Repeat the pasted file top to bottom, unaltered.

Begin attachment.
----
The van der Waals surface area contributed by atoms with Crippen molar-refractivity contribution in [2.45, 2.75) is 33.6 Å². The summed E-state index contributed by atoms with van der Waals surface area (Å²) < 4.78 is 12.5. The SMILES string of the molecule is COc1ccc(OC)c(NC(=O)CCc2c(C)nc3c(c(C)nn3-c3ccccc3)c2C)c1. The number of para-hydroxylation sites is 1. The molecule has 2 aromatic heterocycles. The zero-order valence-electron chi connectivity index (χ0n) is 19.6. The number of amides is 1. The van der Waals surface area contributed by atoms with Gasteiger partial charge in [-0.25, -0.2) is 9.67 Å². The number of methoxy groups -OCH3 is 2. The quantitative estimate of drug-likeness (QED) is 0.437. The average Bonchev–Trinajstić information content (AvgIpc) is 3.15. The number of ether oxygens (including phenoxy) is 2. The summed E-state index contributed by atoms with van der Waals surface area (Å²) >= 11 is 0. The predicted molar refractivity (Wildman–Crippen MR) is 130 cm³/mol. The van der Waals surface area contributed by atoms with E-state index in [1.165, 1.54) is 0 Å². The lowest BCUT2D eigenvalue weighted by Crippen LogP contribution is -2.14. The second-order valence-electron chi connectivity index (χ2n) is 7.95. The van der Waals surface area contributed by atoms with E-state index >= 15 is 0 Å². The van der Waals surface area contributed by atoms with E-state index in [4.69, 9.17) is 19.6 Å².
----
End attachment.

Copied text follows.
The van der Waals surface area contributed by atoms with Crippen molar-refractivity contribution in [2.45, 2.75) is 33.6 Å². The summed E-state index contributed by atoms with van der Waals surface area (Å²) < 4.78 is 12.5. The SMILES string of the molecule is COc1ccc(OC)c(NC(=O)CCc2c(C)nc3c(c(C)nn3-c3ccccc3)c2C)c1. The number of para-hydroxylation sites is 1. The molecule has 2 aromatic heterocycles. The zero-order valence-electron chi connectivity index (χ0n) is 19.6. The number of amides is 1. The van der Waals surface area contributed by atoms with Gasteiger partial charge in [-0.25, -0.2) is 9.67 Å². The number of methoxy groups -OCH3 is 2. The quantitative estimate of drug-likeness (QED) is 0.437. The average Bonchev–Trinajstić information content (AvgIpc) is 3.15. The number of ether oxygens (including phenoxy) is 2. The summed E-state index contributed by atoms with van der Waals surface area (Å²) >= 11 is 0. The predicted molar refractivity (Wildman–Crippen MR) is 130 cm³/mol. The van der Waals surface area contributed by atoms with E-state index in [1.165, 1.54) is 0 Å². The lowest BCUT2D eigenvalue weighted by Crippen LogP contribution is -2.14. The second-order valence-electron chi connectivity index (χ2n) is 7.95. The van der Waals surface area contributed by atoms with E-state index >= 15 is 0 Å². The van der Waals surface area contributed by atoms with E-state index in [4.69, 9.17) is 19.6 Å².